Dealing with diarrhea is no fun, whether you’re human or animal. When your canine companion develops diarrhea, you want to get to the “bottom” of the issue—fast. But first, your Town & Country Animal Hospital, PC veterinarian has to determine the cause before they can treat your dog appropriately and clear up their loose stool. To help your pup firm up their poop, read on to learn about the possible causes and types of diarrhea.

Differences in canine diarrhea

Generally, canine diarrhea is classified as one of two types—small-bowel or large-bowel. This distinction is important in identifying the cause and treating the problem appropriately.

  • Small-bowel — Small-bowel diarrhea typically is more liquid than large-bowel, is usually passed only two to three times per day, and can range from yellow to black. The black color can be caused by bleeding in the stomach or intestines.
  • Large-bowel — Large-bowel diarrhea is more often normal in color, but may contain blood and mucus. Dogs with large-bowel diarrhea defecate much more frequently than usual, and may strain.

Overall, dogs with small-bowel diarrhea also may show other illness signs, whereas large-bowel diarrhea appears by itself.

Causes of diarrhea in dogs

Diarrhea in dogs has many underlying causes, so paying close attention to the appearance of your dog’s diarrhea and any potential triggers is essential for diagnosis and treatment. For example, if your dog produces frequent mucus-coated diarrhea puddles, large-bowel diarrhea from stress or dietary indiscretion may be indicated. 

Common causes of diarrhea in dogs include:

  • Dietary indiscretion — An abrupt change in your dog’s diet, whether planned or not, can lead to diarrhea. If your pup sneaks into the cat’s food or the trash can, or you suddenly switch their normal diet, they can develop loose stool.
  • Stress — Stress and anxiety can wreak havoc on your dog’s digestive tract and cause diarrhea that is often coated with blood or mucus.
  • Bacterial or viral infections — Many pathogens can lead to diarrhea in dogs, but fortunately, you can protect against some through vaccination. Canine parvovirus, distemper, and coronavirus are leading viral causes of diarrhea. Bacteria found in undercooked meat and other foods, like E.coli, Salmonella, and Listeria, also can contribute to bacterial diarrhea.
  • Intestinal parasites — Parasites found in the soil, water, or contaminated stool from infected animals can infect your dog, causing bloody, foul-smelling diarrhea that may wax and wane.
  • Organ disease — Organ dysfunction can cause a host of health issues. Diarrhea is commonly related to liver and kidney disease, and other organ problems, like pancreatitis, also cause loose stool.

At-home management of diarrhea in dogs

In some cases, you can manage your dog’s diarrhea at home. If your dog is bright, alert, eating, and drinking, and showing no illness except diarrhea, you may be able to help firm up their stool. You most likely also will be able to resolve at home, without veterinary treatment, your dog’s large-bowel diarrhea caused by dietary indiscretion or stress. Small-bowel diarrhea generally contains more electrolytes and water, so your dog will more likely not feel well and need advanced care to prevent dehydration and other health problems.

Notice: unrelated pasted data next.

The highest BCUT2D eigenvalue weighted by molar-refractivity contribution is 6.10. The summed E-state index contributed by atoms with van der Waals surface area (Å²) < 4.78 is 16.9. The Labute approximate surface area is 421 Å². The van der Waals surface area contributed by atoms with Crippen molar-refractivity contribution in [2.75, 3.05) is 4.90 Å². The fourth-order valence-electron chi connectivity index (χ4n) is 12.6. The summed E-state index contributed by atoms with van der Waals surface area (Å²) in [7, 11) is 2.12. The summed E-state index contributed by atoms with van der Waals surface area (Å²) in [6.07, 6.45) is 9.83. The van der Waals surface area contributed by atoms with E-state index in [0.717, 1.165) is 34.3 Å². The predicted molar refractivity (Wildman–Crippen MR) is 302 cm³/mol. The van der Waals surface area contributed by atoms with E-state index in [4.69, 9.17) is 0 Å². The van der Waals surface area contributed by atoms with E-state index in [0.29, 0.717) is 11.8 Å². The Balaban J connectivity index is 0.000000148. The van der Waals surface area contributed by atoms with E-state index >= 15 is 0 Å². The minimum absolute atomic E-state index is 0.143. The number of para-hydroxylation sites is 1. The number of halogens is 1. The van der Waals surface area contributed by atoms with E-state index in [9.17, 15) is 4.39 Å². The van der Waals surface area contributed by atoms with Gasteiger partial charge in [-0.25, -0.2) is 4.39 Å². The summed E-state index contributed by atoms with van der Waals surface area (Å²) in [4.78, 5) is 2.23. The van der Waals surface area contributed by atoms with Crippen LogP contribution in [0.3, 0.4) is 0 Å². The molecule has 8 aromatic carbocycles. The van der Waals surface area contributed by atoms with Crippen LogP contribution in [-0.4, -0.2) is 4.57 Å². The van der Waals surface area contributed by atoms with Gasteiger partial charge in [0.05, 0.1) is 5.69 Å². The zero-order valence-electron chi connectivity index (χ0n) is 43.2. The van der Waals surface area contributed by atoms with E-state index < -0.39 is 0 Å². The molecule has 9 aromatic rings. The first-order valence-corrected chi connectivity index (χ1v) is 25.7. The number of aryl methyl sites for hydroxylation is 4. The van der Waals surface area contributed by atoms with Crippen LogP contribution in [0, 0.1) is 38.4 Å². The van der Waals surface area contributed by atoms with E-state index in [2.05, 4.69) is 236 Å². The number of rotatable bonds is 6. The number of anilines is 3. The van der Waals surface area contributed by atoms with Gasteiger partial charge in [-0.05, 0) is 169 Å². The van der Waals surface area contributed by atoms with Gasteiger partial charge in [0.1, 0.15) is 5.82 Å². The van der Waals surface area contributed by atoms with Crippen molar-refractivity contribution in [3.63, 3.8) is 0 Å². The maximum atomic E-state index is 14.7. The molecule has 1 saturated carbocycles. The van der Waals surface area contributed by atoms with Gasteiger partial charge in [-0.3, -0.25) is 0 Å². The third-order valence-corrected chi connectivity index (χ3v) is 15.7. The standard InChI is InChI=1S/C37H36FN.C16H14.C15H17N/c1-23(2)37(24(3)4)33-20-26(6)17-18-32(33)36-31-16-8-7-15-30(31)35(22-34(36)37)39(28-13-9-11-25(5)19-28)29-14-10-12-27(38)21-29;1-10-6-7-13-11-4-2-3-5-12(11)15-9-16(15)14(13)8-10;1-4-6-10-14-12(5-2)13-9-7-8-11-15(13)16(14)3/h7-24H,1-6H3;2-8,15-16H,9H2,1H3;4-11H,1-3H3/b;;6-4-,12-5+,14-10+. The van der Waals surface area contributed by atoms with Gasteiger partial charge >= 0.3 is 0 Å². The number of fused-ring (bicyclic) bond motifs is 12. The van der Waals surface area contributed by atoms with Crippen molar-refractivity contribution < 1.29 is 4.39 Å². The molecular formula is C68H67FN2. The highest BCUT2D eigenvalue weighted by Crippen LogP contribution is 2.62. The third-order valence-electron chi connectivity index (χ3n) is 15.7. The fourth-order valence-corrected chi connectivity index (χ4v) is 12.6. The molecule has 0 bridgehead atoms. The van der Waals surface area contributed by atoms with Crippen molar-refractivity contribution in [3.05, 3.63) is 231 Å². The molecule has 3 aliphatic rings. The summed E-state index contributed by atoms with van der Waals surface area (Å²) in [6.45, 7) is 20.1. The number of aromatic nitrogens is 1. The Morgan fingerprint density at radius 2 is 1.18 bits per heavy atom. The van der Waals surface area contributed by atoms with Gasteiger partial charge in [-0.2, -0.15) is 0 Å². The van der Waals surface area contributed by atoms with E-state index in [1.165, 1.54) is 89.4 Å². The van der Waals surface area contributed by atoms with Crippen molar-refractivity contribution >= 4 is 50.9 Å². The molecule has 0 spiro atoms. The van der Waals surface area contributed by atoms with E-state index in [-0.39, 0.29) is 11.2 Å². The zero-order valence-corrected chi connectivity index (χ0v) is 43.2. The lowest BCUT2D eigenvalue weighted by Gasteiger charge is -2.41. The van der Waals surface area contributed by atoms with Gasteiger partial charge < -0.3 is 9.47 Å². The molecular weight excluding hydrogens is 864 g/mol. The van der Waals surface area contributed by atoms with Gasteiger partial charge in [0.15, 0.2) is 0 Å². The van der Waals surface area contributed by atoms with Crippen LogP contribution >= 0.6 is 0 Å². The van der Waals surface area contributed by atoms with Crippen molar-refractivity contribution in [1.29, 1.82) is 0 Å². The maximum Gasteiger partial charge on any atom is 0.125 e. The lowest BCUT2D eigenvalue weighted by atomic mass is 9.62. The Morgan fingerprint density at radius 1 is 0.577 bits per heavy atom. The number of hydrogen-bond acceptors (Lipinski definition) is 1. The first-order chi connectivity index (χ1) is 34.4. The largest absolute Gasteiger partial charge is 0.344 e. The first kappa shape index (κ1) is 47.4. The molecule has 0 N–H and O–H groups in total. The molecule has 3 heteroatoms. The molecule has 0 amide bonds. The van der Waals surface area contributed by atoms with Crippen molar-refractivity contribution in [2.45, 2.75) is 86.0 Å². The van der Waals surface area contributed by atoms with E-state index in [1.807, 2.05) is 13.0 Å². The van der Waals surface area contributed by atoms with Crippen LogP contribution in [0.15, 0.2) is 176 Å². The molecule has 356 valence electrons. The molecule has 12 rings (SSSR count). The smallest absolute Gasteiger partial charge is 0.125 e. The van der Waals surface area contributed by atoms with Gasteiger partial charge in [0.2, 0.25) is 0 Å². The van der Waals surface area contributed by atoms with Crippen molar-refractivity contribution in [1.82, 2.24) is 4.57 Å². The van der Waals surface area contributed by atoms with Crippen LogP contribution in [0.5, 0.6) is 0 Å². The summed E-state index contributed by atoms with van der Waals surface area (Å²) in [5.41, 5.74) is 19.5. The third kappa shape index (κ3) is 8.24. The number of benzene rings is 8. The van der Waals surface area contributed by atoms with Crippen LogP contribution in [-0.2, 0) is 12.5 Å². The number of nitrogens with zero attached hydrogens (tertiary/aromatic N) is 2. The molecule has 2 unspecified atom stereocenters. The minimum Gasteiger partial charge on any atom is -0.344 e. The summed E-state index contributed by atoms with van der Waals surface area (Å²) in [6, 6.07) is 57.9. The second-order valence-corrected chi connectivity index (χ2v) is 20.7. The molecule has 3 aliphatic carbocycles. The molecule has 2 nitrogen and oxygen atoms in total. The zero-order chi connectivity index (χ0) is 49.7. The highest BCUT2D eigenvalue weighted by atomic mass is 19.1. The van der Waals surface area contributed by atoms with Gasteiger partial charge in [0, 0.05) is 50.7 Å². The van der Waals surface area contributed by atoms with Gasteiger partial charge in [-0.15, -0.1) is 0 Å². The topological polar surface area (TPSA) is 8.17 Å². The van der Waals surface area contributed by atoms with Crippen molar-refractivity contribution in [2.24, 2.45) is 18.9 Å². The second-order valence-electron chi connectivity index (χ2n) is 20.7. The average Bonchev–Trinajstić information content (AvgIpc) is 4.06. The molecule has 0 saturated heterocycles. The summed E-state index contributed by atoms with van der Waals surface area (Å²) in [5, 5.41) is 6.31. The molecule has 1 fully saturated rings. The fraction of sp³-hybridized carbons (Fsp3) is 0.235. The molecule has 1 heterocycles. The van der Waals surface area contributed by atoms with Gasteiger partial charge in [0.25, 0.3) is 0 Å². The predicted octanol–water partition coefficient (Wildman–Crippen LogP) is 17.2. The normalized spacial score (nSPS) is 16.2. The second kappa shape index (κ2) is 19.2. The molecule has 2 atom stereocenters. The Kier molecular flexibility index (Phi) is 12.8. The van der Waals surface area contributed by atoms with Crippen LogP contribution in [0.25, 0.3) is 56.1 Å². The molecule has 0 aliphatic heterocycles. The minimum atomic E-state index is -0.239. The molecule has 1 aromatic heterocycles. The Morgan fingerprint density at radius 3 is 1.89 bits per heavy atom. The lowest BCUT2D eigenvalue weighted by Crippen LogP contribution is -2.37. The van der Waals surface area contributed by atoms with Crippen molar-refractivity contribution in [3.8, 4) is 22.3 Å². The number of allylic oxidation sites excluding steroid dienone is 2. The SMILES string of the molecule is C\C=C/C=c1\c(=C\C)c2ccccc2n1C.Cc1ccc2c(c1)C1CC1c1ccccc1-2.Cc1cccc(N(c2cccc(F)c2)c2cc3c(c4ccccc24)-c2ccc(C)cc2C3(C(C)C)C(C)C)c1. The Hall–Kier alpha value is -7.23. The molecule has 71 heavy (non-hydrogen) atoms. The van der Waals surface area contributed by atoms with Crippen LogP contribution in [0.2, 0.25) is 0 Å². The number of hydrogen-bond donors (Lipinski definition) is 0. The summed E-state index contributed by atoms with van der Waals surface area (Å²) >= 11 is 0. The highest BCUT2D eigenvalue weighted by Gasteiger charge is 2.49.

If your dog has a mild case of loose stool, the following tips may help:

  • Withhold food — Let the gastrointestinal tract empty and settle to re-establish normal rhythm and function. Withhold all solid foods for 24 hours, but continue to offer water to ensure your dog remains hydrated.
  • Use probiotics — Probiotics help restore the natural bacterial flora in the gut, and combat overgrowth of “bad” bacteria.
  • Reintroduce a bland diet — After your dog’s fast, reintroduce a bland diet rather than their normal food. Your dog can more easily digest small, frequent meals of white rice and boiled chicken breast that are gentle on their stomach. Feed this bland diet for a few days until the diarrhea subsides, and then slowly start adding your dog’s regular food.

If you start by treating your dog’s diarrhea at home but the problem continues for more than a few days, you need to seek veterinary attention. Also, head to Town & Country Animal Hospital, PC immediately if your dog’s feces are black, or contain fresh blood.

When to see your veterinarian for canine diarrhea

Some diarrhea cases warrant an urgent trip to our hospital. Dogs who are refusing food or water, depressed, or vomiting in conjunction with diarrhea should be seen immediately. If your dog has a chronic health condition, such as kidney or liver disease, or shows other illness signs as well as diarrhea, they should also undergo a physical exam and treatment to ensure they recover as soon as possible. Always avoid at-home remedies and get urgent veterinary care for puppies and geriatric dogs, who are more susceptible to serious illness. 

If you’ve tried at-home remedies to clear up your dog’s mild case of diarrhea, but the problem has not resolved after a day or two, schedule an appointment with our Town & Country Animal Hospital, PC team.